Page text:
There are however scenarios where these basic distinctions may be somewhat blurred, as would be the case where employers deliberately identify human resources and engage each resource as a freelance contract for the performance of a specific task or tasks, with the intention of avoiding the costs, obligations (including vacation leave, maternity leave and sick leave amongst others) and potential risks and liabilities that could arise from the employer-employee relationship. In order to address such abuse, in 2012 the Employment Status National Standard Order (S.L. 452.108) was introduced, setting out an objective test intended to assess and determine whether or not a specific relationship should be correctly classified as one of employment, with all the legal, tax and social security implications that it brings.
The key provision on the Employment Status National Standard Order is Regulation 3, which provides the criteria forming the basis of the test. Essentially, if the relationship between the individual contractor and the recipient of the service meets five or more of the following eight criteria, then the relationship is presumed to be one of employment for the purpose of Maltese law:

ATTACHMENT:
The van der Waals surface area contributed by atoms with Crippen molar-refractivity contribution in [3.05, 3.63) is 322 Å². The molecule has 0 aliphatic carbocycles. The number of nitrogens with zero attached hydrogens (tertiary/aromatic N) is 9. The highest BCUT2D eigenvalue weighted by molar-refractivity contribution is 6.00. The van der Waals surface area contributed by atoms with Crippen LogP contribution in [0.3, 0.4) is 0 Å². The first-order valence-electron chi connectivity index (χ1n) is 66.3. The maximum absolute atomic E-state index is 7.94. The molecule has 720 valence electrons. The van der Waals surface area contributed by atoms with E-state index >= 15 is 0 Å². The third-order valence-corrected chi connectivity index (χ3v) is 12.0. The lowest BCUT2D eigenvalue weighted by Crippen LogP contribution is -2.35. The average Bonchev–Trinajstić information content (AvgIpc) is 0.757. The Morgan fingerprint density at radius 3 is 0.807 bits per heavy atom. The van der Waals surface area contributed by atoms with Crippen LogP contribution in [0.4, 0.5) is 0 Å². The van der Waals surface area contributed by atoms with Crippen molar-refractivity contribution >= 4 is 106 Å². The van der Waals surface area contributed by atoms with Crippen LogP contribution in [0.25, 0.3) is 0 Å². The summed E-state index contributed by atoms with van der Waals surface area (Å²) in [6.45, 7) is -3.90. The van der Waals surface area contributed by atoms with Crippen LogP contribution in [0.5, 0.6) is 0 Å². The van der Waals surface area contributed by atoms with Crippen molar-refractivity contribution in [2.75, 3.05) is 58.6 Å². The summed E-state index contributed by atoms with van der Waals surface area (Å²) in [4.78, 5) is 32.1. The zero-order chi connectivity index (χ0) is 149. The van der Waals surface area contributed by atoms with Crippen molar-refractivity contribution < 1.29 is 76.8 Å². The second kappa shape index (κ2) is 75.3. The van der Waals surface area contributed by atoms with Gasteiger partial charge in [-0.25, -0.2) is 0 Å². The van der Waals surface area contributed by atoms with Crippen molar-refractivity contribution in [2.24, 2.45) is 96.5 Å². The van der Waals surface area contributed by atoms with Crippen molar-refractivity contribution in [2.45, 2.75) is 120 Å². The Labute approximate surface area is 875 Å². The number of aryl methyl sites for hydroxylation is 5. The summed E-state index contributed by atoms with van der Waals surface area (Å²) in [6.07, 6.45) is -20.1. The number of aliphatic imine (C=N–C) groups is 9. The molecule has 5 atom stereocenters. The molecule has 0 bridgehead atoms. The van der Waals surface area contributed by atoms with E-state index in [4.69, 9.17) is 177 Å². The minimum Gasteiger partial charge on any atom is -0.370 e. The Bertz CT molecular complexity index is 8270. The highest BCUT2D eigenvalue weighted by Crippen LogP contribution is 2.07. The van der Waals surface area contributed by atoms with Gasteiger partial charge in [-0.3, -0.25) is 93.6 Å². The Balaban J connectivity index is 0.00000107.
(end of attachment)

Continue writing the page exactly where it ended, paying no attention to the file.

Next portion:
- The contractor depends on one single person for whom the service is provided for at least 75% of his income over a period of one year;
- The contractor depends on the person for whom the service is provided to determine what work is to be done and where and how the assigned work is to be carried out;
- The contractor performs the work using equipment, tools or materials provided by the person for whom the service is provided;
- The contractor is subject to a working time schedule or minimum work periods established by the person for whom the service is provided;
- The contractor cannot sub-contract his/her work to other individuals;
- The contractor is integrated in the structure of the production process, the work organisation or the company’s or other organisation’s hierarchy;